maxims of their declaration of rights, that the state cannot violate property, except in cafes of urgent neceffity, and on condition of previous indemnification. This defence too will not justify their felection of church property, in preference of all others, for refumption. It certainly ought in this view to have fallen equally on all citizens. The principle is befides false in the extreme to which it is affumed. Property is, indeed, in some senses created by an act of the public will; but it is by one of those fundamental acts which conftitute fociety. Theory proves it to be effential to the focial ftate. Experience proves that it has, in fome degree, exifted in every age and nation of the world. But thofe public acts which form and endow corporations, are subsequent and fubordinate. They are only ordinary expedients of legiflation. The property of individuals is established on a general principle, which feems coeval with civil fociety itself. But bodies are inftruments fabricated by the legislator for a specific purpose, which ought to be preserved while they are beneficial, amended when they are impaired, and rejected when they become useless or injurious.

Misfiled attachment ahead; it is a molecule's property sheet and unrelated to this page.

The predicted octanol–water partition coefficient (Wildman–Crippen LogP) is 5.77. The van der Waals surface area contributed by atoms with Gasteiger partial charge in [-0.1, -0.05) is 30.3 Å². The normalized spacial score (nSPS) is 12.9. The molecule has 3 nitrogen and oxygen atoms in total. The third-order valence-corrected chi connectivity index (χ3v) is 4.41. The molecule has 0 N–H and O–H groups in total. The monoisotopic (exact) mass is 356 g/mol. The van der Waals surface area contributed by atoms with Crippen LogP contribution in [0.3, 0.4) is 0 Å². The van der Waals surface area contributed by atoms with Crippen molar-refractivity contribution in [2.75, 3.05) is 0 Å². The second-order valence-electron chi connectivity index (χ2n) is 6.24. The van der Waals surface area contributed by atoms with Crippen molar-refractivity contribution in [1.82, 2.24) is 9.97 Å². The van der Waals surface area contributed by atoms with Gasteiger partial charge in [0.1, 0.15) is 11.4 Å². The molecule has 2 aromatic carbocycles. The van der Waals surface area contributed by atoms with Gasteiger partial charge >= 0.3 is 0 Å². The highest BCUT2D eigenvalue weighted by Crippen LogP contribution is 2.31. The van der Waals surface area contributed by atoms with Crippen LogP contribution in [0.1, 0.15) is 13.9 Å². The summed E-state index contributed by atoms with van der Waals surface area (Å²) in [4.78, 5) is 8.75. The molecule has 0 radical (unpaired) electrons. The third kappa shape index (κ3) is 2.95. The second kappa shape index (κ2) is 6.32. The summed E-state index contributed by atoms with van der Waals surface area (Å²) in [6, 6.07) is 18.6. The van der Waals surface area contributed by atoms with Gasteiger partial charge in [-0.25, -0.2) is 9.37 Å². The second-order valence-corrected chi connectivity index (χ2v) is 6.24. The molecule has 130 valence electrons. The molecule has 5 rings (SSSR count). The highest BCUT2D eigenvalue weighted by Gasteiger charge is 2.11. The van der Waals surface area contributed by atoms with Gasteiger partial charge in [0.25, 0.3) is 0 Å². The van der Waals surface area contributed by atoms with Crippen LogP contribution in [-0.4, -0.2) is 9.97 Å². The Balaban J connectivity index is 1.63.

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Mr. Mack- devolved on the fovereign, and he devoted a pórtion of them to the fupport of the new establishment. When, at a ftill later period, the Jefuits were fuppreffed in moft catholic monarchies, the wealth of that formidable and opulent body was every where feized by the fovereign. In all these memorable examples, no traces are to be discovered of the pretended property of the church. The falaries of a clafs of public fervants are, in all these cafes, refumed by the ftate, when it ceases to deem their fervice, or the mode of it, ufeful. It is in none of them recognized as property. That claim, now fo forcibly urged by M. Calonne, was probably little refpected by him when he lent his agency to the deftruction of the Jefuits with fuch peculiar activity and rancour. The facredness of their property could not strongly impress him, when he was inftrumental in degrading the members of that accomplished society, the glory of Catholic Europe, from their fuperb endowments to fcanty and beggarly penfions. In all thefe contefts, the inviolability of church poffeffions was a principle that never made its appearance. A murmur of facrilege might, indeed, be heard among the fanatical or interested few but the religious horror in which the priesthood had enveloped its robberies, had long been difpelled, and it was referved for Mr. Burke to renew that cry of facrilege, which, in the darknefs of the fixteenth century, had refounded in vain. No man can be expected to oppofe arguments to epithets. When a definition of facrilege is given,